Tax season is upon us. And while this time of year might cause a few headaches for some, if you’re self-employed or a freelance artist, just the word “taxes” might set you into a tailspin. “Can I claim that lunch meeting from back in August?” “What about that new monitor I purchased?” “Where did I put those receipts?” might be some of the questions going through your head. If you’re an expert record-keeper, filing your taxes can be a breeze. But even the most organized might have difficulty distinguishing between a personal expense and a business expense, or understanding exactly how to calculate taxes owed.
Keith Smith of the accounting firm Winsor Coombs will show participants how to tackle their taxes like a pro during his January 30th workshop “Income Tax for Freelance Artists” at St. John’s City Hall. Keith recently took some time to talk taxes, the importance of being organized and things to consider if you have a home office.
Business & Arts NL: What are some of the most important considerations that freelance artists need to take into account concerning tax season?
Keith Smith: One of the biggest issues facing self-employed individuals, including freelance artists, is proper record keeping. Proper record keeping is critical, not only for income tax purposes, but for other business needs such as possible bank financing and applications to government for grants. Specifically for income taxes, good record keeping helps ensure that all expenses are captured and thus less income taxes are due. Conversely, good record keeping reduces the chance of payments to the freelance artist being missed as revenue for services provided, thereby reducing one’s exposure to a review by the Canada Revenue Agency (“CRA”).
Business & Arts NL: Speaking of income, taxes etc. can you provide a few tips for freelancers on how to keep their financial matters organized?
KS: One of the biggest areas of concern for freelancers is the separation of business activities from personal activities. One way of achieving this separation is to establish a bank account for the business with all payments and receipts for the business going through the bank account. Setting up your freelance business in this matter helps to capture all the business transactions and provides documentation to the CRA in case of a review by them. If one’s level of activity does not warrant the establishment of a new bank account, then it becomes more critical that each day’s receipts and payments be recorded in some type of spreadsheet on a regular basis.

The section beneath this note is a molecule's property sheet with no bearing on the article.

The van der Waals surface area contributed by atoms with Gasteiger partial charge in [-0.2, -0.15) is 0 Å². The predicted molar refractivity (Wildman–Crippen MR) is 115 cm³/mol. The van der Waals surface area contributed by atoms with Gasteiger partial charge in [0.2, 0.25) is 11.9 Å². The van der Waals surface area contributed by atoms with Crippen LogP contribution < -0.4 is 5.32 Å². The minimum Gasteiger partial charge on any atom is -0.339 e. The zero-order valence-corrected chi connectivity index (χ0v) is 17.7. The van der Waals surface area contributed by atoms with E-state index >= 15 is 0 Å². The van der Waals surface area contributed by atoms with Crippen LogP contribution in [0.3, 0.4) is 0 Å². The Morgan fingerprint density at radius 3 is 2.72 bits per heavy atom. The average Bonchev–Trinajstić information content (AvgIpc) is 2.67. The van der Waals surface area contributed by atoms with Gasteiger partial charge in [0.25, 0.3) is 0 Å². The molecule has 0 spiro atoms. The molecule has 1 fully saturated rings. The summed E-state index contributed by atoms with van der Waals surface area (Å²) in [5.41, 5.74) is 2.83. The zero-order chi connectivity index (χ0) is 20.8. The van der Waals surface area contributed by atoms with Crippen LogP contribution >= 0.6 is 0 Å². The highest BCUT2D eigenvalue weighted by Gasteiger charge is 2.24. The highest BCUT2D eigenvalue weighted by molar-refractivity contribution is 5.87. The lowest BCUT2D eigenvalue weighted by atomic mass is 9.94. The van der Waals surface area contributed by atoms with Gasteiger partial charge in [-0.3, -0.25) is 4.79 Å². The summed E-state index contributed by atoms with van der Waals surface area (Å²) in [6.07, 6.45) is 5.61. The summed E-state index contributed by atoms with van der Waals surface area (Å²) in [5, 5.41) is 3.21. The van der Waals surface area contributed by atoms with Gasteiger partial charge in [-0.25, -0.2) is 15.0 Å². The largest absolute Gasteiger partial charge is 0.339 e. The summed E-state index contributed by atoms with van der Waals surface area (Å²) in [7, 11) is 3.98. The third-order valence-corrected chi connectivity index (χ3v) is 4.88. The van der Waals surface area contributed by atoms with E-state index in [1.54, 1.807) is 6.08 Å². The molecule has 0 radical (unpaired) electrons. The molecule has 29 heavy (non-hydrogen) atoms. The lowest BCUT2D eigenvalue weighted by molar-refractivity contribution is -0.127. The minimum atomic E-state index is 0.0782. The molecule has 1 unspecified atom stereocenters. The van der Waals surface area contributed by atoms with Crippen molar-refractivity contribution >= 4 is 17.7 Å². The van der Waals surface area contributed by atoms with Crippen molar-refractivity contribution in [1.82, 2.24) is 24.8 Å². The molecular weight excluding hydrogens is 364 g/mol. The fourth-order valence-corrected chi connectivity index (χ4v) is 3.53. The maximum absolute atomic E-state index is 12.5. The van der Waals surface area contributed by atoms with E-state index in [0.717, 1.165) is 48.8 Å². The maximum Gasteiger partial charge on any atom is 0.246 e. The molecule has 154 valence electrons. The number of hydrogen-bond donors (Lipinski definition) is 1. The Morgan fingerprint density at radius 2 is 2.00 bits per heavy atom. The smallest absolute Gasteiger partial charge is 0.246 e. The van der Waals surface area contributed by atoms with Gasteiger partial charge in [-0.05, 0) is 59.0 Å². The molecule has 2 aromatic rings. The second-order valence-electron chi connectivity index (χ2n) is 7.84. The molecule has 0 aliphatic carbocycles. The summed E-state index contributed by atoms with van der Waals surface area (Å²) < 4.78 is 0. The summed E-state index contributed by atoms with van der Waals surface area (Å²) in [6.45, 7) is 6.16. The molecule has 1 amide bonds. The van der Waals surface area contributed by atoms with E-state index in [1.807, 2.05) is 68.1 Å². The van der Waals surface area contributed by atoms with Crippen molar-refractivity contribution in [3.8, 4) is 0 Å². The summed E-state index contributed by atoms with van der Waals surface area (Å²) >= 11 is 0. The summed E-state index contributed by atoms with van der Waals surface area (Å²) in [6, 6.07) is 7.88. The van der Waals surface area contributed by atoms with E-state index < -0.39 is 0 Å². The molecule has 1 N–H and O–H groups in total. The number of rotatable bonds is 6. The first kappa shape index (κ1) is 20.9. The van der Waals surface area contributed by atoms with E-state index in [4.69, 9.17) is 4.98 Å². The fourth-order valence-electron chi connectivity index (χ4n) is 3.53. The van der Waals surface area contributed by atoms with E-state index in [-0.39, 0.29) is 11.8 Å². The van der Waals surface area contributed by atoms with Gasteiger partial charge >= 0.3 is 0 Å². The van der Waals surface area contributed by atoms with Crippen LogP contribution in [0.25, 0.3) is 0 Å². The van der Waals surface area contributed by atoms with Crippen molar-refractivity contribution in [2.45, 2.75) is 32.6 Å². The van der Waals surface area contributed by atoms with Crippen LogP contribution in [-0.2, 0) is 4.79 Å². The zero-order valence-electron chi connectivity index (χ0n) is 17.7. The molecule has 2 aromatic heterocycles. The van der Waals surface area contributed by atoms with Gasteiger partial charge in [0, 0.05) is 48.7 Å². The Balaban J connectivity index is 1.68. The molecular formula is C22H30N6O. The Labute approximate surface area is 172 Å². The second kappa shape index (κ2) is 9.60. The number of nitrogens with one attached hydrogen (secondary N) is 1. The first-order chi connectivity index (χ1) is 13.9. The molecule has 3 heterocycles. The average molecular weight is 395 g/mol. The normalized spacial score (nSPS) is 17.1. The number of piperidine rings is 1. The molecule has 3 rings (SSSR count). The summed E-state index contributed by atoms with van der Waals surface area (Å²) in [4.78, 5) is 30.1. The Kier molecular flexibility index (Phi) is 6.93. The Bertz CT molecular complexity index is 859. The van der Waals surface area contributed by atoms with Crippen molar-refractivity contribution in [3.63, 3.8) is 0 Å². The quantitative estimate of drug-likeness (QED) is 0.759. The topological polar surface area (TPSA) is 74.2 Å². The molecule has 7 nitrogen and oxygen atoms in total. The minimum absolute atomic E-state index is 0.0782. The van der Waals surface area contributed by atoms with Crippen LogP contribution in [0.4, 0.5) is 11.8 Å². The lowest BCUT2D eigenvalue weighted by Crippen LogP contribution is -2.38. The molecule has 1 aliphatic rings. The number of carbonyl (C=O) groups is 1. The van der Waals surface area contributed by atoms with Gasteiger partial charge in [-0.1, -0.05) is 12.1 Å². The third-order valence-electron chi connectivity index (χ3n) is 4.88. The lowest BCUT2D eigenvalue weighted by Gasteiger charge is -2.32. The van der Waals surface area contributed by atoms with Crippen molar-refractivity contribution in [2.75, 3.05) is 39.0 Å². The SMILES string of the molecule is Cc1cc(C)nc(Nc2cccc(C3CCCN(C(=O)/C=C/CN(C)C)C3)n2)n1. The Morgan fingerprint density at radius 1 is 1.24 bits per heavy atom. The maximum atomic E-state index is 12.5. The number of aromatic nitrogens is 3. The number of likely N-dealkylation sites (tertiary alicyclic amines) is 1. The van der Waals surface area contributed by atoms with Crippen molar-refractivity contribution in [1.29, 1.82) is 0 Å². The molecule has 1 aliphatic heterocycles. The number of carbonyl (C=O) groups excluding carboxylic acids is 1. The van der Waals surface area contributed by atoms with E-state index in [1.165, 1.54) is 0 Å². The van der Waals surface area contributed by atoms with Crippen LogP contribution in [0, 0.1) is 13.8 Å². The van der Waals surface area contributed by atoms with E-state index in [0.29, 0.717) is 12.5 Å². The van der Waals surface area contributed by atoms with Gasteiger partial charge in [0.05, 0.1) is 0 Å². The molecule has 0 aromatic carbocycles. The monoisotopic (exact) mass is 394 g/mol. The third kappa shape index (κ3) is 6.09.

Business & Arts NL: Are there any items that freelancers tend to claim on their taxes, but shouldn’t? And conversely, are there any items that they should claim, but do not?
KS: As with most self-employed individuals, freelance artists tend to make the mistake of claiming expenses that are not a real business expense or is something that has a mix of business and personal use. For example, while it may be a justified business expense to buy lunch at a restaurant to discuss an upcoming venture, having this lunch at a high-end eating establishment vs. a more midstream establishment would not likely be justifiable. One area that appears to be underutilized by freelance artists is the claiming of expenses related to a home office. In most cases the artist does not have an exterior office thus in such cases CRA allows the artist to claim a portion of the home expenses as long as it’s reasonable in the circumstances. In general, if an artist used 10 per cent of their home for business then 10 per cent of home expenses may be justifiable as a tax deductible expense. For example, if 10 per cent of the home was being used and rent of $500 was being paid each month, $50 per month could be claimed by the artist.
Business & Arts NL: What common errors do freelancers tend to make during tax time?
KS: Interesting enough, common errors that I see the most are usually mathematical errors. Hence the need to use spreadsheet software to capture receipts and expenses.
Workshop: Income Tax for Freelance Artists
Date: Monday, January 30 from 1pm-4pm
Location: St. John’s City Hall, Foran-Greene Room
Price: $20 Business & Arts NL members/$30 General public
Advance registration is required.
For more on Keith’s workshop, click here.
Note: This session is preceded by Grant Writing for Individual Artists & Arts Groups with Katrina Rice of ArtsNL from 9am to 12pm in the same location. The Grant Writing workshop is free and advance registration is not required. For more information on this session, click here.